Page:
The conclusion has come. Ozark’s Netflix run is coming to an end after four seasons. Since the show’s premiere in 2017 and instant success, viewers have been anticipating and perhaps even dreading its conclusion. Jason Bateman and Laura Linney, who play the Byrdes, immediately captivated the audience with their attempt to launder $500 million in drug money.

Ozark consistently delivers an emotional whirlwind with breakneck pacing, wild revelations and reversals, world-class performances, and every aspect of behind-the-scenes craft delivering a slick, smart presentation. Few shows have so compellingly managed to be both riveting audience favourites and esteemed prestige television.

We’re here to break down Ozark information from all across Ranker and even the internet at large in light of the second half of the fourth and final season’s Netflix release. Take a tour of the Ozarks right now before you discover what happens to the Byrdes.




 

This year, a number of beloved crime dramas are coming to an end.

Many well-liked TV programmes will be ending in 2022. Better Call Saul, a Breaking Bad precursor that could be regarded as Ozark’s spiritual cousin, is also ending its run this year, and Ranker voters are sadder to see it go than Ozark. Better Call Saul has been chosen by viewers as the number one show on the list of those ending this year, with Ozark now coming in a close second.

Interestingly, the top three television programmes of this year that received the most votes are all crime dramas about morally grey antiheroes who play risky games: Peaky Blinders, a six-season historical crime saga, comes in third.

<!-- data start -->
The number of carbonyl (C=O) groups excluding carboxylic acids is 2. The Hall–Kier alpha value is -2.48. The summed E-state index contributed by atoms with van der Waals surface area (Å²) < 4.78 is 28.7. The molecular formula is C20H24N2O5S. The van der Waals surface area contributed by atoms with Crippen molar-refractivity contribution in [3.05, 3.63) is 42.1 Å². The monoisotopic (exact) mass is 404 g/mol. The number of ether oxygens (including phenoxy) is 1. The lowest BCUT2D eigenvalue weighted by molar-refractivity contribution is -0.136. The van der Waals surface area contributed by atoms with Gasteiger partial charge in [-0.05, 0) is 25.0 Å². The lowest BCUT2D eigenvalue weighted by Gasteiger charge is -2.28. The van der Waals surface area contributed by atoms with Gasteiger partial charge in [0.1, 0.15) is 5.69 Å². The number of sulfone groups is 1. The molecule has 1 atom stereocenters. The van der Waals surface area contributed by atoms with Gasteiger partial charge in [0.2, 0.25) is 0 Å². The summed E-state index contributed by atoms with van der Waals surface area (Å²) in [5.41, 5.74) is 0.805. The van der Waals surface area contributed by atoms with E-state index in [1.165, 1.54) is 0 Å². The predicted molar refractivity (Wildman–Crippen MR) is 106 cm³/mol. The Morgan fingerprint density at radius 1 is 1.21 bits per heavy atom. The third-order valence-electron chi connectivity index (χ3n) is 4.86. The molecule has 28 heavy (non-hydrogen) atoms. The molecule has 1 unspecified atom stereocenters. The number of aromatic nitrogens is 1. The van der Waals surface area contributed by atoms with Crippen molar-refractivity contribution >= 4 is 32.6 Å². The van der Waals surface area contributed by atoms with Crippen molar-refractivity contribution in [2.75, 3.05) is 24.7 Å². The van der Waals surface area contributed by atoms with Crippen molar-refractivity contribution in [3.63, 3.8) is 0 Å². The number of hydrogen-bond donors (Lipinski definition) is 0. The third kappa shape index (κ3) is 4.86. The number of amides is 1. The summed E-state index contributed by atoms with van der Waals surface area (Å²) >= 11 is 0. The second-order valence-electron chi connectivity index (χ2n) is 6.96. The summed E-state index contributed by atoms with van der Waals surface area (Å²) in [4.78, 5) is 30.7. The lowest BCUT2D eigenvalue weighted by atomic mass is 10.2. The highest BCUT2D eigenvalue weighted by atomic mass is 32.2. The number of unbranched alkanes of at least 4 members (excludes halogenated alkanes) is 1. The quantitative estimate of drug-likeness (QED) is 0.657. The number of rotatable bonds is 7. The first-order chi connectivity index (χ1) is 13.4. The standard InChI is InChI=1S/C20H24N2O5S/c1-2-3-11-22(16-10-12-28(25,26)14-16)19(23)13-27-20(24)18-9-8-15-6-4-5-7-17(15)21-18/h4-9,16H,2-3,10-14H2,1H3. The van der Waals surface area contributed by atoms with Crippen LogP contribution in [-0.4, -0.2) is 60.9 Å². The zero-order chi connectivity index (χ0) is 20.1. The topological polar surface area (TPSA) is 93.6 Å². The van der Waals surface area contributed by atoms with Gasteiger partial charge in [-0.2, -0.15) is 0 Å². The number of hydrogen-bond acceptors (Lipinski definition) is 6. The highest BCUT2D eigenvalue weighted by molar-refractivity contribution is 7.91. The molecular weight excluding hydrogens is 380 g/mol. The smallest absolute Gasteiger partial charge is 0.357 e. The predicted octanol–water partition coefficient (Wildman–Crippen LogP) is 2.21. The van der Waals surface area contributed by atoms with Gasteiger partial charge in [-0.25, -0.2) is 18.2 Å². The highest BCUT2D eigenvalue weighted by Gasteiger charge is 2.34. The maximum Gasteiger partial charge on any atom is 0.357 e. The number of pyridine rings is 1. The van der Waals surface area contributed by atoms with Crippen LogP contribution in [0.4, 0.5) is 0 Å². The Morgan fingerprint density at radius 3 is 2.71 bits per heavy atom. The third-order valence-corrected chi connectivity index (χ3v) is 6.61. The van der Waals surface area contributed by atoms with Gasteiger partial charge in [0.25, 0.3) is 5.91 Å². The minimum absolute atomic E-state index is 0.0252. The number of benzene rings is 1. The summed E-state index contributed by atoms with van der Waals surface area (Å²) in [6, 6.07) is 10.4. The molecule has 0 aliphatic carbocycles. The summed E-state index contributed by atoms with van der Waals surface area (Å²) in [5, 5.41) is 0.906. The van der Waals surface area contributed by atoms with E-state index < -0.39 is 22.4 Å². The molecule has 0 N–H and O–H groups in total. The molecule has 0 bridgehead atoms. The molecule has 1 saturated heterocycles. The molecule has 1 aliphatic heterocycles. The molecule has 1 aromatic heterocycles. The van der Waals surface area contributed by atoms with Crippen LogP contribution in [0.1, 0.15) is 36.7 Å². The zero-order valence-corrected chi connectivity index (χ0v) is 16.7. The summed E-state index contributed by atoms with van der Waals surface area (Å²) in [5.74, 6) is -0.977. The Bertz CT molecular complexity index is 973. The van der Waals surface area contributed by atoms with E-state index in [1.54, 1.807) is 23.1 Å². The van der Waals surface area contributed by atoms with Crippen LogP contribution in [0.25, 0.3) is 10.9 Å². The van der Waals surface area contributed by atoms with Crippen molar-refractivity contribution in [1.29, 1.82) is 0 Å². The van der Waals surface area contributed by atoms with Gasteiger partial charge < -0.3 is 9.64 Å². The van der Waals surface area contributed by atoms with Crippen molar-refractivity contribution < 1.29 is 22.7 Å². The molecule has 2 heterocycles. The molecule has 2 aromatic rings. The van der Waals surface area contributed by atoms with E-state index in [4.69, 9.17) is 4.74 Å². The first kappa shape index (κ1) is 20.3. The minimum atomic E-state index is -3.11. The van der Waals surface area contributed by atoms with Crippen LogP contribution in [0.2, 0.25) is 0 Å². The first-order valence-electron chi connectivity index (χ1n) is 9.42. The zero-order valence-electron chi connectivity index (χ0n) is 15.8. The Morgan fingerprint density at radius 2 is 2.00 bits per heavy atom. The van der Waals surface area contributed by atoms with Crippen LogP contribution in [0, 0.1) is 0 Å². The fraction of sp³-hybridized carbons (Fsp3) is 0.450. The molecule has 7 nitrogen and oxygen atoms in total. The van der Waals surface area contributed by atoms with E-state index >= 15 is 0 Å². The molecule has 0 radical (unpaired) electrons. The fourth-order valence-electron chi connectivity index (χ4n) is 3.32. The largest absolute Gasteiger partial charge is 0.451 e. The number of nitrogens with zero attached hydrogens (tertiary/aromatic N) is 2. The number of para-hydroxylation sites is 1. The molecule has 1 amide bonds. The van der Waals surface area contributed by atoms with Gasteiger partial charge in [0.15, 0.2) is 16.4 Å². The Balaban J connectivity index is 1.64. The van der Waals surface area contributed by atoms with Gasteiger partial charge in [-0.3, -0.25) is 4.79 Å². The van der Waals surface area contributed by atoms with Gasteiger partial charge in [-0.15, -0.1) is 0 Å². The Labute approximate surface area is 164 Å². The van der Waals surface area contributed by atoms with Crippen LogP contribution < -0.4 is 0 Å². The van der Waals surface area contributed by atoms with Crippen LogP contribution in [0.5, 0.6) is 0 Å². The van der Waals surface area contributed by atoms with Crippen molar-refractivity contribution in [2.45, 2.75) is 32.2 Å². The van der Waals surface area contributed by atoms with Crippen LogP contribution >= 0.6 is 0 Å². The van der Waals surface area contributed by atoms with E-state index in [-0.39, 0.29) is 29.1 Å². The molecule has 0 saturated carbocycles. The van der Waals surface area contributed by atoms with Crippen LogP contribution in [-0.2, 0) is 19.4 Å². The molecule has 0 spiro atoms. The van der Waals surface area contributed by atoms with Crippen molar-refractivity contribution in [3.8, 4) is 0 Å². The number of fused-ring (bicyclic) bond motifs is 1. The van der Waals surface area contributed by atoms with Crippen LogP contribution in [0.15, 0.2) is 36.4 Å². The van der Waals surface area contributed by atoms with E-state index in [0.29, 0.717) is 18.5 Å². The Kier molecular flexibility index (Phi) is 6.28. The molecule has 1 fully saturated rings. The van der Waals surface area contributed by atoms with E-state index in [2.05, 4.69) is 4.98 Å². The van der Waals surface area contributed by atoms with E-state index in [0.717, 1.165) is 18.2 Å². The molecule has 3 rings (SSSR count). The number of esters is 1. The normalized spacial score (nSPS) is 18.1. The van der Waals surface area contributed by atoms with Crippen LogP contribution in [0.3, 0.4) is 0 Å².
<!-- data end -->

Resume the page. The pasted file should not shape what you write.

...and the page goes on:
The Finale Focuses On Closure And “Choicefulness”.

Ozark is riding off into the sunset triumphantly at the natural end for a story that has played out over four seasons, in contrast to some TV shows ending this year that are going gently into that good night after being cancelled (the kid-friendly aardvark Arthur finally unclenched his fist after 25 seasons on PBS). The last season of Ozark is divided into two halves, each with seven episodes. The final run of seven episodes focuses exclusively on the ideas that have defined the programme, just like its fellow prestige show heavyweights Mad Men, Breaking Bad, and Game of Thrones.

“For us, we were talking about love and family through the end – and choicefulness,” showrunner, executive producer, and writer Chris Mundy tells THR. “If it’s smart to love unconditionally or if you should actually put conditions on things. Can you choose whether or not you stay in a family or not? How much is blood, and how much is what you decide for yourself as you grow up?”

 

According to fans, “Ozark” does a good job at capturing the Ozarks.

Obviously, Ozark’s setting is essential, and Ranker viewers seem happy with how the show portrays its namesake. On our list of TV Shows That Exactly Recreate Their Real-Life Settings, the programme comes in at number two. It is threatening to surpass Veep’s scathing portrayal of Washington, DC’s political scene in terms of viewership, and it is far ahead of The White Lotus, which Hawaiian resort staff feel does a good job of capturing that particular setting.